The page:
It's authentication gone wild in Major League Baseball where even players are seeking out the services of in-game verification.
A weak ground ball.
A lineup card.
All of it gets authenticated by Major League Baseball these days. MLB's young, but determined program to hologram virtually every piece of game-used equipment has been, by all accounts, successful.
While most collectors would turn their noses up at a game-used ball that didn't result in much of anything, teams are finding there is a use for it. They can sell it or they can donate it to charity. A baseball that might have gone back into the umpire's bag now has value.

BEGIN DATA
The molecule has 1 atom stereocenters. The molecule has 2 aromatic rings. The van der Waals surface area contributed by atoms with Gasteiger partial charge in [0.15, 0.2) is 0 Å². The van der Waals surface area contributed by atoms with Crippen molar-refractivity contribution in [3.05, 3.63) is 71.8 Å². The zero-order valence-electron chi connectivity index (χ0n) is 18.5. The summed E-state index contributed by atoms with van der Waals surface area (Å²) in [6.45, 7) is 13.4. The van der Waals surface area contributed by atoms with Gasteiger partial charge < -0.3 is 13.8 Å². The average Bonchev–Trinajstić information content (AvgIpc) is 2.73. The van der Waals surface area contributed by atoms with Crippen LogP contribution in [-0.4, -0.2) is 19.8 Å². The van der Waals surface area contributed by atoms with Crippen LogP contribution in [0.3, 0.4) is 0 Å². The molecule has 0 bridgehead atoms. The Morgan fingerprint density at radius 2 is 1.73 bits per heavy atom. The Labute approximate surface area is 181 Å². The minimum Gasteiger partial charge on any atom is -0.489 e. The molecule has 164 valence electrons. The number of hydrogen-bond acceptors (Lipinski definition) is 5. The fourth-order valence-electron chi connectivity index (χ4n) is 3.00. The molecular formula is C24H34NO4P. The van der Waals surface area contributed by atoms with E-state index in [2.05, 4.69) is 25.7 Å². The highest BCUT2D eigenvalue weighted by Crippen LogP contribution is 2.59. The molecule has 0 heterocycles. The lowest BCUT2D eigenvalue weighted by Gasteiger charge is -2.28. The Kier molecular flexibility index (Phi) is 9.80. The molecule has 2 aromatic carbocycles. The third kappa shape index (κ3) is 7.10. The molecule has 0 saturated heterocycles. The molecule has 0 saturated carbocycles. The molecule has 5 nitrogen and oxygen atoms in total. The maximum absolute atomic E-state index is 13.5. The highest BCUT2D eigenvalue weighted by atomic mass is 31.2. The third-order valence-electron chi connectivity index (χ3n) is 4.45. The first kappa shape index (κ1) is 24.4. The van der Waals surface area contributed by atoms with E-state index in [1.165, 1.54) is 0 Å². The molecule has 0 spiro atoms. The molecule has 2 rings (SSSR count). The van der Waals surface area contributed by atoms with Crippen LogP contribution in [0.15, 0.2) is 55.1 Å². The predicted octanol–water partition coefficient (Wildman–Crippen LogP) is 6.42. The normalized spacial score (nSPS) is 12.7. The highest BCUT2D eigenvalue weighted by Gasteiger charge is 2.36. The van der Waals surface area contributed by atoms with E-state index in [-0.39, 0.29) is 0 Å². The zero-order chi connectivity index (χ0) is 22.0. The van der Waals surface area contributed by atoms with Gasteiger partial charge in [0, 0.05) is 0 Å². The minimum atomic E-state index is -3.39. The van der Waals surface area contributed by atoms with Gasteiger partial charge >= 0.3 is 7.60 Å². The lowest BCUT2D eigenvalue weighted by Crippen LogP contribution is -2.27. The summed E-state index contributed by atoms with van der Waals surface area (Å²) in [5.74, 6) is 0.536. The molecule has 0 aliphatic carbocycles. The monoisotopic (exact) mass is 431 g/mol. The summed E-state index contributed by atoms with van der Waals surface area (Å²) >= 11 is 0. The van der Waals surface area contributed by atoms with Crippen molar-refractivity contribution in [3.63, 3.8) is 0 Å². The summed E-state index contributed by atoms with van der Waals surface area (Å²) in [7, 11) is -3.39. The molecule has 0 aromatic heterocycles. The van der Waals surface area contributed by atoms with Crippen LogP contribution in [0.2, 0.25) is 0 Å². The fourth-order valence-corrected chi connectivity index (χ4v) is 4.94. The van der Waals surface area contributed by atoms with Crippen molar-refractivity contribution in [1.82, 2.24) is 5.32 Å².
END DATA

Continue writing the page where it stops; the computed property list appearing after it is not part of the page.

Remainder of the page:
Even players are asking to have their items authenticated for their own use, including Brewers' reliever Trevor Hoffman, who understands the history as he adds to his all-time career saves record total. Each save means a new round of stickers.
In Philadelphia, a 43 year-old police investigator is on the job. The Philadelphia Inquirer spent an evening with him during the playoffs and reporter Anthony Wood learned that three sets of bases are used for each game, each tagged for authenticity.
MLB makes sure each of its authenticators read a huge manual to understand how to do their job.
"One thing you don't want to do after a close loss," says MLB program manager Howard Shelton, "is barge into the clubhouse and say, 'Hey, I want to authenticate this lineup card.' "
Game-used memorabilia on eBay